They call them Ghost Bikes.
You’ve likely seen them around town over the past year or so: bikes painted all white, chained to a post or fence. They memorialize, in a simple, powerful way, cyclists who died on Spokane’s streets: Matthew Hardie, David Squires, Frank Red Thunder, David Widener …
The Ghost Bikes began showing up around Spokane last year during a spate of deaths in car-bike crashes. City Councilman Jon Snyder put up the first one at Sprague and Division, in memory of Squires, who was hit and killed by a driver in March 2010. Snyder left it up for a year. Others have come and gone – different individuals put up the bikes as somber reminders of what can happen when people don’t watch out for each other on the road.
Most of the Ghost Bikes are gone, for now. But there are two good reasons to bring them back to mind: A new batch of statistics that reinforces the fact that Spokane’s rate of injuries for walkers and bikers is higher than average, and an upcoming City Council vote on a proposal to take a big step forward in committing to safety for walkers and bikers on Spokane’s streets.
“I think we have some unfinished business in providing safety and facilities for bike and pedestrian transportation users,” said Snyder, who has been a leading proponent of improving city streets for nonmotorized users.Last week, the Spokane Regional Health Department issued a new report compiling a broad range of health statistics for the county, titled Spokane Counts. The report showed that Spokane County’s rate of bicycle/pedestrian collisions with autos is higher than the state average, at about 54 wrecks per 100,000 people each year between 2006 and 2009.
Between 2003 and 2009, more than 2,000 people in the county wound up in the emergency room for injuries suffered while walking or biking.
Every one of those cases involves different circumstances, of course, and no road work project will eliminate all risk. But a lot of Spokane streets are notably unfriendly to anything but cars, and the council is set to vote on a program, Complete Streets, that would require the city to make sure that bicyclists, pedestrians and bus riders are considered in road projects. A significant portion of residents here either don’t or can’t drive, and our streets need to be open to them, too. That means sidewalks, wheelchair ramps, bike lanes and other considerations that tend to make it into our lofty plans more often than they show up on our actual streets.
The City Council already adopted a resolution supporting the idea back in April 2010. The city’s comprehensive plan includes a variety of policies encouraging alternative modes of transportation. All that remains is for the Plan Commission to consider the ordinance, which it is set to do Wednesday, and for a City Council vote on Dec. 19.
There are, of course, objections to the proposal, ranging from questions about costs to general surliness about bicyclists. And there’s a legislative beef that some people have – feeling that Snyder and others are rushing Complete Streets to a vote before a less bicycle-friendly majority and new mayor come sliding into office in the not-too-distant future.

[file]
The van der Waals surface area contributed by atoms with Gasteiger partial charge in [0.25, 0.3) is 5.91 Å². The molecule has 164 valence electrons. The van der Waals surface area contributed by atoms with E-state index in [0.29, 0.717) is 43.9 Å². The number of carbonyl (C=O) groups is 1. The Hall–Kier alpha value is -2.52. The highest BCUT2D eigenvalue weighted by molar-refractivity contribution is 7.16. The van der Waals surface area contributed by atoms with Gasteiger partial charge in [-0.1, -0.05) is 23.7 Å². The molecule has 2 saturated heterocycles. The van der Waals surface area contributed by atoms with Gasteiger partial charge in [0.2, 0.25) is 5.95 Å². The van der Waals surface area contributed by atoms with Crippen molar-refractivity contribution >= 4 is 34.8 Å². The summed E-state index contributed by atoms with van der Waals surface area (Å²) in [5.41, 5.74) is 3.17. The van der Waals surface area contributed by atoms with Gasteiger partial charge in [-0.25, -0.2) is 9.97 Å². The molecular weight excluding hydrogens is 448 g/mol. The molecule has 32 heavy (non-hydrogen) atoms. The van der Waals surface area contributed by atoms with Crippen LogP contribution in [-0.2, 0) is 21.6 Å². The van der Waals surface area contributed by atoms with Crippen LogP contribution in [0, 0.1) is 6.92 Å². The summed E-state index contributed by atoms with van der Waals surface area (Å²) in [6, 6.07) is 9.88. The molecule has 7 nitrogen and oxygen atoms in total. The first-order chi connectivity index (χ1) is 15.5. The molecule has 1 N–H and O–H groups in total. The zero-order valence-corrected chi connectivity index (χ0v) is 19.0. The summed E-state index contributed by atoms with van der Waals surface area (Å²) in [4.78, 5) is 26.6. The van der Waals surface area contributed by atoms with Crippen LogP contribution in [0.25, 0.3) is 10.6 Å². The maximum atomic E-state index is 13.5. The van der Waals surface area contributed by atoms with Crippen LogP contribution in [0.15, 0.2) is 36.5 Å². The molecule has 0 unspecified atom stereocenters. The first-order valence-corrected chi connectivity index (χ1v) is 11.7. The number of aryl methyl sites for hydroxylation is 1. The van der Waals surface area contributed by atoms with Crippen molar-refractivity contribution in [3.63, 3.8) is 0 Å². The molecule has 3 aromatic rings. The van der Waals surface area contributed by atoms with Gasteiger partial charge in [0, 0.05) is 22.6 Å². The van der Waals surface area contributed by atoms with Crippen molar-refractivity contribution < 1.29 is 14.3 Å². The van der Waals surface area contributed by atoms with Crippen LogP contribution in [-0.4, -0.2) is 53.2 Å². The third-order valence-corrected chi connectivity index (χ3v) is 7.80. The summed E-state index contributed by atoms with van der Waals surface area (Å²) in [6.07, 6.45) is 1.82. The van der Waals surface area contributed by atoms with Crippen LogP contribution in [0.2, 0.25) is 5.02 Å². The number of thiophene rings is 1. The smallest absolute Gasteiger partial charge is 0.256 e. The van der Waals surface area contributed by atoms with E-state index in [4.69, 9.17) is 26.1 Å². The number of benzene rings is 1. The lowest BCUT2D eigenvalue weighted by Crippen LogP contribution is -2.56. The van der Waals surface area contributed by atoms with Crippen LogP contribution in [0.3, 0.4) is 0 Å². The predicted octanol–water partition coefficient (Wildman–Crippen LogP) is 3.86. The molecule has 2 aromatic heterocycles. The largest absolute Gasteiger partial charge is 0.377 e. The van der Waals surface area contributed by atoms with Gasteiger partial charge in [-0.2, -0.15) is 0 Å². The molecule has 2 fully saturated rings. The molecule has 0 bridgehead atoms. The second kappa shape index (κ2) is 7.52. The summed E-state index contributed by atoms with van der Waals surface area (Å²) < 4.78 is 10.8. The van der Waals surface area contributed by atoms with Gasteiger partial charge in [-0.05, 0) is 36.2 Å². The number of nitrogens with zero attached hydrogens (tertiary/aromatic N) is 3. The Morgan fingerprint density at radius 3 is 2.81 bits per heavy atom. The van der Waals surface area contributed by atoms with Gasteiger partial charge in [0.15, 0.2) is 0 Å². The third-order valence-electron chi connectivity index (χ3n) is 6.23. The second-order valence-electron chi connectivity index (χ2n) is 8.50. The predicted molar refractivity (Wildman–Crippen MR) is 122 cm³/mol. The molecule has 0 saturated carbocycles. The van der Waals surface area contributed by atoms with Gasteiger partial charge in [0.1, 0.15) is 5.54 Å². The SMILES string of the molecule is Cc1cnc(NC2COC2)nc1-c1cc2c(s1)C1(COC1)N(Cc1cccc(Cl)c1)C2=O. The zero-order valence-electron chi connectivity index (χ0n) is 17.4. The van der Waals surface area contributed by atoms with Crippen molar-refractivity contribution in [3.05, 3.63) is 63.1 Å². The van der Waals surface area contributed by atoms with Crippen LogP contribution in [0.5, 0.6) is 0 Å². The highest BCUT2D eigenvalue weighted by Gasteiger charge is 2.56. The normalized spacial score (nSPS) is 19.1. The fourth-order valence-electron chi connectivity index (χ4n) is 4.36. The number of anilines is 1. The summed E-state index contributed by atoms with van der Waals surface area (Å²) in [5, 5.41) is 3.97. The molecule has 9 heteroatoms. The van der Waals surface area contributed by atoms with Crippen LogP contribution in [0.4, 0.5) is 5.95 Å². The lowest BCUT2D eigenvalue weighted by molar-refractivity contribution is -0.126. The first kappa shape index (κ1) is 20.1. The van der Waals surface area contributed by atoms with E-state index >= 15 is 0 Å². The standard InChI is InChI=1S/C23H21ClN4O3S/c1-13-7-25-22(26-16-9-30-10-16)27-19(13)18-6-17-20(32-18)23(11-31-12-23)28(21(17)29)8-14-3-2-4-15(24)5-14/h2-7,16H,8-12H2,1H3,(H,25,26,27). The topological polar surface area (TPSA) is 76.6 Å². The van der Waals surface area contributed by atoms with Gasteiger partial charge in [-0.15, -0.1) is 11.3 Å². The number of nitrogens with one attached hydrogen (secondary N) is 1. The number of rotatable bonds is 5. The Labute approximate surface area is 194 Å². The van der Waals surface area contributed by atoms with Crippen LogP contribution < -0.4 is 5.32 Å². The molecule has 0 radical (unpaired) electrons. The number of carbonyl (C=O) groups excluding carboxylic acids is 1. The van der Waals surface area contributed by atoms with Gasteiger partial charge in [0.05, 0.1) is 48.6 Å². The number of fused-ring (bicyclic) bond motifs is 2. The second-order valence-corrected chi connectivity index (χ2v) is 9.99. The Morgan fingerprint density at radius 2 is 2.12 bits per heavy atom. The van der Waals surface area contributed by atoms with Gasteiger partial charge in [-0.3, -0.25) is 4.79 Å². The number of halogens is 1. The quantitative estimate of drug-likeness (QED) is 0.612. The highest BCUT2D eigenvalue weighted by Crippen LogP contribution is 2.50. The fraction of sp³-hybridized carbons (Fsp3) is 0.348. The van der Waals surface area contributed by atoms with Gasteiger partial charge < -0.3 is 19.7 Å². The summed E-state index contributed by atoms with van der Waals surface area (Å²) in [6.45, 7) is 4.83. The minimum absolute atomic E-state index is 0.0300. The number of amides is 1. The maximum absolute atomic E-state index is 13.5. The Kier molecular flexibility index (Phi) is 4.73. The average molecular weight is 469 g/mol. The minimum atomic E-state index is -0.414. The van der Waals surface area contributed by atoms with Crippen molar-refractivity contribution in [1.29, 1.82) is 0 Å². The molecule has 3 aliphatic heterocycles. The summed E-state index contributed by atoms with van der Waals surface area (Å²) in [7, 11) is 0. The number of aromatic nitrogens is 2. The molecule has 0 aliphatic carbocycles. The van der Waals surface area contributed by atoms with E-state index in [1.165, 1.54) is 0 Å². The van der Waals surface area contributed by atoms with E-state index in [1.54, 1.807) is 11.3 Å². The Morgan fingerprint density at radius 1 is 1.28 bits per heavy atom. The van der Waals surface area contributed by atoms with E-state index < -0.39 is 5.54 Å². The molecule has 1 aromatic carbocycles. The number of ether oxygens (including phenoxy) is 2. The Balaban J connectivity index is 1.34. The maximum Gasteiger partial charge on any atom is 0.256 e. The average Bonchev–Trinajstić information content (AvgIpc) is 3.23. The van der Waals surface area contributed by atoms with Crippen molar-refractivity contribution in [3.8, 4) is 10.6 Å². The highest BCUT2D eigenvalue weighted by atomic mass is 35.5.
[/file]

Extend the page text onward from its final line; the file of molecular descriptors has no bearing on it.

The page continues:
Nancy McLaughlin fears that, in a time of tight budgets and street-repair backlogs, now is not the time for expensive “amenities.” She also says the ordinance is rife with inflexible mandates that will force costly changes onto simple projects.
“It’s ‘shall,’ ‘shall,’ ‘shall,’ ‘shall,’ ‘shall,’ ” she said.
Snyder says the ordinance is less drastic than that, with exceptions for cases where the addition of bike lanes, pedestrian improvements or other changes would be too costly or impractical. The ordinance would require the inclusion of Complete Streets provisions in any major city road project but not minor, routine maintenance, he said.
I’m not much of a biker or a walker, truth be told, but it has seemed to me that Spokane is a little extra hostile, in general, toward people who don’t constantly want to mount the SUV. A friend and colleague tells a hilarious story about biking to work one day when he was flipped off – not once, but twice – by the same nice-looking octogenarian lady in the passenger seat of a car.
In between the two flights of that bird, the biker and the driver passed a Ghost Bike.
In addition to questions of attitude, there’s the on-the-ground reality. Take a walk somewhere in Spokane. You’re lucky if you don’t find yourself strolling on a street. Pull a kid in a wagon to the park – you’ll find yourself wondering whether you ought to be using hand signals at the corners. The Ghost Bikes remind us about the biking deaths, but it’s worth remembering that the fatality rate of walkers in Spokane is disturbingly high, as well.
Complete Streets is heading for a vote Dec. 19. McLaughlin said Snyder and the council majority are rushing this thing through before a new mayor and majority take over, and between now and next year there is sure to be plenty of political wrangling over this ordinance. I like the goals of Complete Streets, and this ordinance seems less draconian than opponents fear.
And if it does indeed turn out to be the killer of all pothole fillers, then I suspect the good people at the city will find ways to deal with that.
For any number of good reasons, it’s in the city’s best interest to make it safer and easier to get around without car. Then maybe, someday, the number of Ghost Bikes will diminish.
“I’d like the number to be zero,” Snyder said.
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